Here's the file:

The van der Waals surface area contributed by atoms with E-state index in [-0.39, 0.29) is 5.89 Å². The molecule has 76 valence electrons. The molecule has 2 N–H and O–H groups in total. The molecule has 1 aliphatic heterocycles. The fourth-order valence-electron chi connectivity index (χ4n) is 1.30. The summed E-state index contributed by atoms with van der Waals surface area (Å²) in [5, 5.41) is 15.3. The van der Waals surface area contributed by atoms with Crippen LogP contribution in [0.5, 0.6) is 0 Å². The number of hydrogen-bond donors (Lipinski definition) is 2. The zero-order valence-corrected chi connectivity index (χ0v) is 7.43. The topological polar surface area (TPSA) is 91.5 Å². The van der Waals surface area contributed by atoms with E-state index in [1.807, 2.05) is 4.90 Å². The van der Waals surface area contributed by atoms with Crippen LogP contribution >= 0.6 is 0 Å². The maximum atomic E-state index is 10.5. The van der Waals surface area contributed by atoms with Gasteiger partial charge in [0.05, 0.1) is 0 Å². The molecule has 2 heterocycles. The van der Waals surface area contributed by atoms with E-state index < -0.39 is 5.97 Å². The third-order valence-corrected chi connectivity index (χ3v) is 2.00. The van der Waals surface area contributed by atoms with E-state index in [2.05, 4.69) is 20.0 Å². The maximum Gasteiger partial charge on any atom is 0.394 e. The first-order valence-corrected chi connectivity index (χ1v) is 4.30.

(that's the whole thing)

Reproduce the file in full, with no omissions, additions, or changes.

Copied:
The van der Waals surface area contributed by atoms with E-state index in [-0.39, 0.29) is 5.89 Å². The molecule has 76 valence electrons. The molecule has 2 N–H and O–H groups in total. The molecule has 1 aliphatic heterocycles. The fourth-order valence-electron chi connectivity index (χ4n) is 1.30. The summed E-state index contributed by atoms with van der Waals surface area (Å²) in [5, 5.41) is 15.3. The van der Waals surface area contributed by atoms with Crippen LogP contribution in [0.5, 0.6) is 0 Å². The number of hydrogen-bond donors (Lipinski definition) is 2. The zero-order valence-corrected chi connectivity index (χ0v) is 7.43. The topological polar surface area (TPSA) is 91.5 Å². The van der Waals surface area contributed by atoms with E-state index in [1.807, 2.05) is 4.90 Å². The van der Waals surface area contributed by atoms with Crippen LogP contribution >= 0.6 is 0 Å². The maximum atomic E-state index is 10.5. The van der Waals surface area contributed by atoms with Gasteiger partial charge in [0.05, 0.1) is 0 Å². The molecule has 2 heterocycles. The van der Waals surface area contributed by atoms with E-state index < -0.39 is 5.97 Å². The third-order valence-corrected chi connectivity index (χ3v) is 2.00. The van der Waals surface area contributed by atoms with E-state index in [2.05, 4.69) is 20.0 Å². The maximum Gasteiger partial charge on any atom is 0.394 e. The first-order valence-corrected chi connectivity index (χ1v) is 4.30.